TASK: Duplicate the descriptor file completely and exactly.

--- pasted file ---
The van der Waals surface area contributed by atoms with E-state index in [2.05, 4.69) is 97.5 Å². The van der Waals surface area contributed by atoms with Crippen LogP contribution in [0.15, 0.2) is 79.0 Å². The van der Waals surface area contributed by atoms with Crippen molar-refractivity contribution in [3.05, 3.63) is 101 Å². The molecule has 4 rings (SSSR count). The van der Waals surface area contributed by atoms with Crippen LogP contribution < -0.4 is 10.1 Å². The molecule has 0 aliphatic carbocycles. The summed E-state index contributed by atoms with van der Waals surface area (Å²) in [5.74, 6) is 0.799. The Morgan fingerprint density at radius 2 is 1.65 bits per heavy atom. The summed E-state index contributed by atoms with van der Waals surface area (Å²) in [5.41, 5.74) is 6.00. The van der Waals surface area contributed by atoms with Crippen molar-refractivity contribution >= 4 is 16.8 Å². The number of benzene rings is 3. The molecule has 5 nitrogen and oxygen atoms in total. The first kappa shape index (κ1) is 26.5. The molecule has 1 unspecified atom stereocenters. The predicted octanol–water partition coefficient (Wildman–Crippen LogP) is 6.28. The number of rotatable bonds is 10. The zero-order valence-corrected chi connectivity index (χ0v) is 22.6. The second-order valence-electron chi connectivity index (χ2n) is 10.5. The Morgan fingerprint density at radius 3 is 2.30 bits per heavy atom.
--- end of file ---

The van der Waals surface area contributed by atoms with E-state index in [2.05, 4.69) is 97.5 Å². The van der Waals surface area contributed by atoms with Crippen LogP contribution in [0.15, 0.2) is 79.0 Å². The van der Waals surface area contributed by atoms with Crippen molar-refractivity contribution in [3.05, 3.63) is 101 Å². The molecule has 4 rings (SSSR count). The van der Waals surface area contributed by atoms with Crippen LogP contribution < -0.4 is 10.1 Å². The molecule has 0 aliphatic carbocycles. The summed E-state index contributed by atoms with van der Waals surface area (Å²) in [5.74, 6) is 0.799. The Morgan fingerprint density at radius 2 is 1.65 bits per heavy atom. The summed E-state index contributed by atoms with van der Waals surface area (Å²) in [5.41, 5.74) is 6.00. The van der Waals surface area contributed by atoms with Crippen molar-refractivity contribution >= 4 is 16.8 Å². The number of benzene rings is 3. The molecule has 5 nitrogen and oxygen atoms in total. The first kappa shape index (κ1) is 26.5. The molecule has 1 unspecified atom stereocenters. The predicted octanol–water partition coefficient (Wildman–Crippen LogP) is 6.28. The number of rotatable bonds is 10. The zero-order valence-corrected chi connectivity index (χ0v) is 22.6. The second-order valence-electron chi connectivity index (χ2n) is 10.5. The Morgan fingerprint density at radius 3 is 2.30 bits per heavy atom.